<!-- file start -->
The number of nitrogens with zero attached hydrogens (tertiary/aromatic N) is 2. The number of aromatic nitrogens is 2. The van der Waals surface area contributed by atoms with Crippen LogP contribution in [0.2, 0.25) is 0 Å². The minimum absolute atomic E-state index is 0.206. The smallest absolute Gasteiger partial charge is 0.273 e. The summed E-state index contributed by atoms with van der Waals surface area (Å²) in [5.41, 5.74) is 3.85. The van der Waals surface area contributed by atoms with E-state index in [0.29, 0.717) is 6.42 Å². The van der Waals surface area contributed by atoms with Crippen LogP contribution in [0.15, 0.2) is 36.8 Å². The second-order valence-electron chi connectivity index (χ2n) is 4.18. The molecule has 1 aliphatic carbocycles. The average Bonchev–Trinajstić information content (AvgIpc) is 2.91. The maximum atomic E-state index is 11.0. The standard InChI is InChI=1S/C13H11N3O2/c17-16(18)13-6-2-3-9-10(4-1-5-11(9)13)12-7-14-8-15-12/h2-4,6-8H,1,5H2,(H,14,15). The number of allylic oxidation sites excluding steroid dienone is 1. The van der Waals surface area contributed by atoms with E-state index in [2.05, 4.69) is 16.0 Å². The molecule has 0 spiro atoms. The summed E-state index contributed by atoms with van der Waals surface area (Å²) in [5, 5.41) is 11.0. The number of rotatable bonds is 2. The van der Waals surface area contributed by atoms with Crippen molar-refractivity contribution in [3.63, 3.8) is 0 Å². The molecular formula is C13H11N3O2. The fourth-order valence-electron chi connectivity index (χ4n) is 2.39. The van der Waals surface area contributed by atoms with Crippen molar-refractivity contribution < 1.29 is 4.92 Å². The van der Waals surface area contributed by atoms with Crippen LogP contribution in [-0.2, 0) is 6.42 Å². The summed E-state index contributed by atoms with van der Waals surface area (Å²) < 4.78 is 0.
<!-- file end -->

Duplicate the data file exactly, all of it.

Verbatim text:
The number of nitrogens with zero attached hydrogens (tertiary/aromatic N) is 2. The number of aromatic nitrogens is 2. The van der Waals surface area contributed by atoms with Crippen LogP contribution in [0.2, 0.25) is 0 Å². The minimum absolute atomic E-state index is 0.206. The smallest absolute Gasteiger partial charge is 0.273 e. The summed E-state index contributed by atoms with van der Waals surface area (Å²) in [5.41, 5.74) is 3.85. The van der Waals surface area contributed by atoms with E-state index in [0.29, 0.717) is 6.42 Å². The van der Waals surface area contributed by atoms with Crippen LogP contribution in [0.15, 0.2) is 36.8 Å². The second-order valence-electron chi connectivity index (χ2n) is 4.18. The molecule has 1 aliphatic carbocycles. The average Bonchev–Trinajstić information content (AvgIpc) is 2.91. The maximum atomic E-state index is 11.0. The standard InChI is InChI=1S/C13H11N3O2/c17-16(18)13-6-2-3-9-10(4-1-5-11(9)13)12-7-14-8-15-12/h2-4,6-8H,1,5H2,(H,14,15). The number of allylic oxidation sites excluding steroid dienone is 1. The van der Waals surface area contributed by atoms with E-state index in [2.05, 4.69) is 16.0 Å². The molecule has 0 spiro atoms. The summed E-state index contributed by atoms with van der Waals surface area (Å²) in [5, 5.41) is 11.0. The number of rotatable bonds is 2. The van der Waals surface area contributed by atoms with Crippen molar-refractivity contribution in [3.63, 3.8) is 0 Å². The molecular formula is C13H11N3O2. The fourth-order valence-electron chi connectivity index (χ4n) is 2.39. The van der Waals surface area contributed by atoms with Crippen molar-refractivity contribution < 1.29 is 4.92 Å². The van der Waals surface area contributed by atoms with Crippen LogP contribution in [-0.2, 0) is 6.42 Å². The summed E-state index contributed by atoms with van der Waals surface area (Å²) < 4.78 is 0.